Globalisation is the facilitator that allows connection on a worldly scale, which allows it to succeed now more than ever before. Although it might take 14 hours to get to the other side of the world, with convergent media platforms and technologies, we are able to access these parts of the world through the click of a button in a much shorter time span.New media flows and technologies makes it easy for users to shrink cultural borders. I believe that this can be seen as a positive thing because we as people can be exposed to many new and different experiences. We now have the ability to understand a variety of communities and groups without being confined by geography or finances like it used to be. Buying a plane ticket is unnecessary with our technology today because we can see these places and understand the cultures through the click of a button.

 “Globalisation offers a sense of interconnectedness by facilitating interpersonal communication and the formation of communities and relationships across geographic, racial, religious and cultural barriers” (O’Shaughnessy & Stadler P 45)

Marshall McLuhan’s concept of the “Global Village” can be described as a virtual meeting place for people to freely share their insights and information and allows users to project their messages to people all around the world. So ultimately, McLuhan’s view of the “Global Village” is that no matter the physical distance between people of the world, they can still be brought together through the global village. Virtual communities of like-minded people and interests can be formed and maintained on the platform through the exchange of information. The traditional barriers that would prohibit this kind of exchange are quickly being broken down.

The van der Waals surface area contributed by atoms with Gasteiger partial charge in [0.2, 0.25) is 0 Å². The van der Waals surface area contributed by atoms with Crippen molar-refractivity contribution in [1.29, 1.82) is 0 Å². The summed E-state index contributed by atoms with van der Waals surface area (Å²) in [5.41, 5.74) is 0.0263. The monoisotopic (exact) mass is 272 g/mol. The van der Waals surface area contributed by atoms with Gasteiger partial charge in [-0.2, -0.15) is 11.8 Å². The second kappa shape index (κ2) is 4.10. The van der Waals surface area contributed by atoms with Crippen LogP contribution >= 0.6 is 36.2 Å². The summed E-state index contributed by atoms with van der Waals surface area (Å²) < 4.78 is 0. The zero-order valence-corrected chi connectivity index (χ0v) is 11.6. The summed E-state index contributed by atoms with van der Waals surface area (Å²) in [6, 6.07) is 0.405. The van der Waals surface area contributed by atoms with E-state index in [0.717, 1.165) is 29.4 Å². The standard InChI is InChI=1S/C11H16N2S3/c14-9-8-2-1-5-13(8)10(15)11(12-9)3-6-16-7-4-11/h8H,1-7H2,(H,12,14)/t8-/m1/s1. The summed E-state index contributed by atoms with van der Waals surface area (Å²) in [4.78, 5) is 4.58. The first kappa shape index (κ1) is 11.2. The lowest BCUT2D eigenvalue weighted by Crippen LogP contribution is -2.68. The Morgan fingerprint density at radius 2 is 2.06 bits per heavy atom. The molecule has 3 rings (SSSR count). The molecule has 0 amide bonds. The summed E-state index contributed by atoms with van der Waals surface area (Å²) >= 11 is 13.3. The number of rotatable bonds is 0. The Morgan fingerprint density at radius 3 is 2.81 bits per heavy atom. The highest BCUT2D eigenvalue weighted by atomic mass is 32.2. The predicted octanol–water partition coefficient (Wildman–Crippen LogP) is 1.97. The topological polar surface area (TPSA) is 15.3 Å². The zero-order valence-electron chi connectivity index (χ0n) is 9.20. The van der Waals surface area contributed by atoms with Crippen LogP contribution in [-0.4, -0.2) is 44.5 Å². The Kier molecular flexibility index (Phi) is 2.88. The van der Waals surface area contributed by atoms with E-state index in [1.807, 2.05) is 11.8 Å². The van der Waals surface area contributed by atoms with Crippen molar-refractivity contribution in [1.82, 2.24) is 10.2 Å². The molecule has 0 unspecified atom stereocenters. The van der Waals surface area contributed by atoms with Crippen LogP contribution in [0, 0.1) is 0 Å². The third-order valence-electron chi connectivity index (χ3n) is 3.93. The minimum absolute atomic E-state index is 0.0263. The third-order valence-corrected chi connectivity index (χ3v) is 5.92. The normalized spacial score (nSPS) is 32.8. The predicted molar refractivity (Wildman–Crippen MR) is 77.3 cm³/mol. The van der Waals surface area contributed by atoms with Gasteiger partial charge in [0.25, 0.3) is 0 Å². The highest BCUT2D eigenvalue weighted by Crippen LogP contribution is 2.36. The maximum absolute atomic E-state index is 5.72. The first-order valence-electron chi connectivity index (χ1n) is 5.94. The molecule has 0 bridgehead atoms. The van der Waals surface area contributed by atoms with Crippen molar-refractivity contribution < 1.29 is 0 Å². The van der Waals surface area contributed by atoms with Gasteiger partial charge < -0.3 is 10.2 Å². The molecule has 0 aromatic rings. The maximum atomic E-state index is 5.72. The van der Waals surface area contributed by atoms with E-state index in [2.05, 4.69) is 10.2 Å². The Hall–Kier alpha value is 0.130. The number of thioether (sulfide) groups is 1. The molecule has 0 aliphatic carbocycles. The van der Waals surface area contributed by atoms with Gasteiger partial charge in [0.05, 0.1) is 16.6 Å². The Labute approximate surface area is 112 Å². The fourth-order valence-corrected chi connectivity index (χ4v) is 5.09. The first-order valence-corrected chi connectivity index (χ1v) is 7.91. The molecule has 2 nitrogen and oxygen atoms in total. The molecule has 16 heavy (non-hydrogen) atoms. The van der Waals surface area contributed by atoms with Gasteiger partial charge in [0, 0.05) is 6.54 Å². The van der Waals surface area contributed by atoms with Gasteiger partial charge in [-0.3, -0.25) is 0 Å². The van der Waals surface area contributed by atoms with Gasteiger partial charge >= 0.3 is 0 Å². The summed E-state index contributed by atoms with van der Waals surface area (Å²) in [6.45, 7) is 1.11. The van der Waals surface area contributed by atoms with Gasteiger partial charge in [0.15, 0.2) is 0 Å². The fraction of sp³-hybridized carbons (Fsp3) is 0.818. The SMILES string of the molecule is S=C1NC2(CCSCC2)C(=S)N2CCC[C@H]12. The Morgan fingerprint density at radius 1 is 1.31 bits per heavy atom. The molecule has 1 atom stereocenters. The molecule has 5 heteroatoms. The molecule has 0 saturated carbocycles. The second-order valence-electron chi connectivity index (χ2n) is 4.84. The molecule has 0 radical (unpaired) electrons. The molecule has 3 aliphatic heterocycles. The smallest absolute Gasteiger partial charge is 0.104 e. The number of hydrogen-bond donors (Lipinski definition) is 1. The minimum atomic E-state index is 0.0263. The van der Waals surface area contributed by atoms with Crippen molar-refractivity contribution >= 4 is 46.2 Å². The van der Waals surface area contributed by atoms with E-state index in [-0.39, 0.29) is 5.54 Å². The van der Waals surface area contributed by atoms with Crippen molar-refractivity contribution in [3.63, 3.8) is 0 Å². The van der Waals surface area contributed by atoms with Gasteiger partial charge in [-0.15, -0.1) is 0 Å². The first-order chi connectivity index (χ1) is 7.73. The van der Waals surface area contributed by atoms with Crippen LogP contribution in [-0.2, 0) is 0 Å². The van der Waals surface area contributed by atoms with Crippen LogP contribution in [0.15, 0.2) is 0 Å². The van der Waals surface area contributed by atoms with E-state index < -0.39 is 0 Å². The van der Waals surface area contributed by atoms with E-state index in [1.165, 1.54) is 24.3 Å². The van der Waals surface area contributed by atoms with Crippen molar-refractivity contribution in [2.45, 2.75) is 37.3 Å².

The opening up of this global village and the heightened ability for a free exchange of information has lead to various cultural influences being found in many aspects of our life. What we consume, including the music we listen to, the movies we watch and the food we eat are more diverse, thanks to globalisation.


The cultural influences that have been allowed due to this new and free flow and exchange of information is evident in most of the media and pop culture that we consume. These three images above illustrate the ways in which multiculturalism is seeping-in. The standard food court is no longer a pit stop for a burger and fries, we are now bombarded with choices with overseas influences. From Thai to Indian and even Japanese dishes, we are now experiencing how globalisation has had an impact on our consumerism.

In music, Katy Perry is often seen referencing and wearing outfit choices, which have been influenced from various exotic cultures. This image shows Katy wearing a kimono and other Japanese clothing items. Outfits like this can be described as Cultural Appropriation, but often these celebrities are saying they believe that what they are doing is Cultural Appreciation, which can be defined as appreciating key parts of a culture.

In the movie sphere, Quentin Tarantino’s film series Kill Bill embraces the classic elements of Japanese films or spaghetti westerns to name but a few. The lines of cultural borders are becoming more blended as we positively embrace these new influences as they are incorporated into the media we consume.

As the world becomes more multicultural and communications across borders is made easier, we can develop a better understanding of our neighbours in this ever-shrinking world.


O’Shaughnessy M & Stadler J, 2012, ‘Globalisation’, Media and Society, Oxford University Press, Oxford, pp 458 – 471.